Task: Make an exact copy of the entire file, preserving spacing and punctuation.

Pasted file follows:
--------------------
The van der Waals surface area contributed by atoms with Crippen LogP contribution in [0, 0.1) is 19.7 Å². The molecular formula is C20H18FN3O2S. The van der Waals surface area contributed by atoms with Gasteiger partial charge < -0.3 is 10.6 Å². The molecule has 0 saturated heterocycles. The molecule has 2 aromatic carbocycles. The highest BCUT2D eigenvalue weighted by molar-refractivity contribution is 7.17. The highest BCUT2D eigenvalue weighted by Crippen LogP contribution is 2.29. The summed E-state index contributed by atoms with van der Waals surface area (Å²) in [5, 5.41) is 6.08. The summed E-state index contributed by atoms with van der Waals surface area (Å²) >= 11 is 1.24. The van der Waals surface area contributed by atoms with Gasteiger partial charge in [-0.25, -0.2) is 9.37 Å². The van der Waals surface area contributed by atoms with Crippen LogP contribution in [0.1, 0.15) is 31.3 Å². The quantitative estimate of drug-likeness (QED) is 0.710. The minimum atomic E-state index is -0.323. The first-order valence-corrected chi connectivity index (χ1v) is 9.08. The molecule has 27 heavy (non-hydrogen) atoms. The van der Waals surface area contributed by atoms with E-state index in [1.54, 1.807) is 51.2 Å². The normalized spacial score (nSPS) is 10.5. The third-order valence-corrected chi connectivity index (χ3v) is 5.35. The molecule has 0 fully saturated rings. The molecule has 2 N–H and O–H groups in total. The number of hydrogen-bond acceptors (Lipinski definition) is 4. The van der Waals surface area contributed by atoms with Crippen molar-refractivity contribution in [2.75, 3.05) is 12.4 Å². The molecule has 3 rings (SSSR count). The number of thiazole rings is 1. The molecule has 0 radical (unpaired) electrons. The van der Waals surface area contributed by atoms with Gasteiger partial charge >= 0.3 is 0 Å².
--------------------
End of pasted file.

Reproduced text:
The van der Waals surface area contributed by atoms with Crippen LogP contribution in [0, 0.1) is 19.7 Å². The molecular formula is C20H18FN3O2S. The van der Waals surface area contributed by atoms with Gasteiger partial charge < -0.3 is 10.6 Å². The molecule has 0 saturated heterocycles. The molecule has 2 aromatic carbocycles. The highest BCUT2D eigenvalue weighted by molar-refractivity contribution is 7.17. The highest BCUT2D eigenvalue weighted by Crippen LogP contribution is 2.29. The summed E-state index contributed by atoms with van der Waals surface area (Å²) in [5, 5.41) is 6.08. The summed E-state index contributed by atoms with van der Waals surface area (Å²) >= 11 is 1.24. The van der Waals surface area contributed by atoms with Gasteiger partial charge in [-0.25, -0.2) is 9.37 Å². The van der Waals surface area contributed by atoms with Crippen LogP contribution in [0.1, 0.15) is 31.3 Å². The quantitative estimate of drug-likeness (QED) is 0.710. The minimum atomic E-state index is -0.323. The first-order valence-corrected chi connectivity index (χ1v) is 9.08. The molecule has 27 heavy (non-hydrogen) atoms. The van der Waals surface area contributed by atoms with E-state index in [1.54, 1.807) is 51.2 Å². The normalized spacial score (nSPS) is 10.5. The third-order valence-corrected chi connectivity index (χ3v) is 5.35. The molecule has 0 fully saturated rings. The molecule has 2 N–H and O–H groups in total. The number of hydrogen-bond acceptors (Lipinski definition) is 4. The van der Waals surface area contributed by atoms with Crippen molar-refractivity contribution in [2.75, 3.05) is 12.4 Å². The molecule has 3 rings (SSSR count). The number of thiazole rings is 1. The molecule has 0 radical (unpaired) electrons. The van der Waals surface area contributed by atoms with Gasteiger partial charge >= 0.3 is 0 Å².